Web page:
I remember being up late in my cousin Chris’s open area ranch home living room off Columbia Drive in October of 1996 watching the Atlanta Braves lose the World Series to the New York Yankees despite having a commanding 2-0 lead. My younger brother, my cousin and I were in utter disbelief at what we had just witnessed.
By Guest Columnist MIKE DOBBINS, aprofessor of the practice of planning at Georgia Tech’s College of Architecture who has overseen several Tech studios that examined Northside Drive and its neighborhoods
We often view buildings, architecture, as symbols of the times and the cultures in which they are built. The implosion of the Georgia Dome juxtaposed against the Mercedes Benz Stadium call on us to reflect on what they both mean. They have in common the destruction and obliteration of significant African American history and culture.
From the first time I saw the design for the then-unnamed new Falcons stadium in October 2013, I was smitten.
Architect Bill Johnson poetically described how the first-of-its-kind retractable roof would open with eight panels traveling along octagonal tracks to create the opening by saying: “The heavens will open up.”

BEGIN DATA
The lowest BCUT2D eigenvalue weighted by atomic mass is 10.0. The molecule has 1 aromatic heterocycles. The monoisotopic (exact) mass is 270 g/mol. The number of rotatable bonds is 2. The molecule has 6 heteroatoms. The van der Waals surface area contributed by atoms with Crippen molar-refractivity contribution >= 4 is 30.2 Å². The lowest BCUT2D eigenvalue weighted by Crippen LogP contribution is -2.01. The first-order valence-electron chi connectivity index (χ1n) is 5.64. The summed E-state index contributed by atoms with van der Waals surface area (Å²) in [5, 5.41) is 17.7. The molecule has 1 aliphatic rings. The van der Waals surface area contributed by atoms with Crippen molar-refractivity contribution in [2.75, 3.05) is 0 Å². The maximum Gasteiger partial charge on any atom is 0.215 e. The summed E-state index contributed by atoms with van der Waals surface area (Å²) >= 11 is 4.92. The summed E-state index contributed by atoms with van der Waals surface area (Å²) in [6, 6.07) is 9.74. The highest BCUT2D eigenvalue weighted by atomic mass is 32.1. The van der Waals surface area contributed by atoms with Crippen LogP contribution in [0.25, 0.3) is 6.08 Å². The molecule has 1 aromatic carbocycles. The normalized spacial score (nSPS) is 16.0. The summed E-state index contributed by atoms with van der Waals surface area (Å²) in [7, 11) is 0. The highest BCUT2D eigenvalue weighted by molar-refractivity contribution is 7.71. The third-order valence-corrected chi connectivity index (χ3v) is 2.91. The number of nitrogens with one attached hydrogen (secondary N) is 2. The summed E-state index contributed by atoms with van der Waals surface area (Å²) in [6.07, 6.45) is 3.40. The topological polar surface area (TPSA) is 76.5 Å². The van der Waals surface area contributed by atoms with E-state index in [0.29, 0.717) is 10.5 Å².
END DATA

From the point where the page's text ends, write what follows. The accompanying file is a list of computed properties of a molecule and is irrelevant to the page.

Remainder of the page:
By Lyle V. Harris In addition to the gleaming new stadium downtown bearing its famous logo, Mercedes-Benz is seeking to impact nearby neighborhoods by funding more than a dozen Atlanta-based non-profit groups that teach young people the power of playing with a purpose.
Once the Georgia Dome is demolished and the site converted to parking for the Mercedes-Benz Stadium, it will be a 13-acre greenspace named the Home Depot Backyard. The park will be open for everyday access and host special events on game days and throughout the year, civic officials announced Friday.
Atlanta, host of the 2019 Super Bowl, can take heart in a report issued Thursday by Moody’s Investor Service. Moody’s predicted that the Super Bowl in Houston will raise tax revenues that are pledged to repay bonds issued to build NRG Stadium.
Renewed efforts by Atlanta’s civic leaders to increase the supply of affordable housing, especially in areas around the Atlanta BeltLine and the Mercedes-Benz Stadium, could run into a brick wall established by housing lenders, according to research detailed in a new report by the Federal Reserve.